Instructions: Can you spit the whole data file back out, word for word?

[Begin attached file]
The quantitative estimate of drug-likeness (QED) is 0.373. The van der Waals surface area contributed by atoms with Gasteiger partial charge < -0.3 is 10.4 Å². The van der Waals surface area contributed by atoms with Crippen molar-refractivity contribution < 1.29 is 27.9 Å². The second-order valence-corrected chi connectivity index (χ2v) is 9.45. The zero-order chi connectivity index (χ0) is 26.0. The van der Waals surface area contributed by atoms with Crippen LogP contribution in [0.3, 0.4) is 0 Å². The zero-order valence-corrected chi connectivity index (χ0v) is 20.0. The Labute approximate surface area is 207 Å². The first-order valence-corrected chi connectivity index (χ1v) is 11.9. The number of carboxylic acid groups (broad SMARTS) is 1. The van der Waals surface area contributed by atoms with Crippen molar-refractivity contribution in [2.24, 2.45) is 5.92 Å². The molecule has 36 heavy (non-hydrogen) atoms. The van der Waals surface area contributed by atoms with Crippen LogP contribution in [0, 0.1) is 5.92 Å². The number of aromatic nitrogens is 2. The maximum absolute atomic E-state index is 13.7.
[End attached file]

The quantitative estimate of drug-likeness (QED) is 0.373. The van der Waals surface area contributed by atoms with Gasteiger partial charge < -0.3 is 10.4 Å². The van der Waals surface area contributed by atoms with Crippen molar-refractivity contribution < 1.29 is 27.9 Å². The second-order valence-corrected chi connectivity index (χ2v) is 9.45. The zero-order chi connectivity index (χ0) is 26.0. The van der Waals surface area contributed by atoms with Crippen LogP contribution in [0.3, 0.4) is 0 Å². The zero-order valence-corrected chi connectivity index (χ0v) is 20.0. The Labute approximate surface area is 207 Å². The first-order valence-corrected chi connectivity index (χ1v) is 11.9. The number of carboxylic acid groups (broad SMARTS) is 1. The van der Waals surface area contributed by atoms with Crippen molar-refractivity contribution in [2.24, 2.45) is 5.92 Å². The molecule has 36 heavy (non-hydrogen) atoms. The van der Waals surface area contributed by atoms with Crippen LogP contribution in [0, 0.1) is 5.92 Å². The number of aromatic nitrogens is 2. The maximum absolute atomic E-state index is 13.7.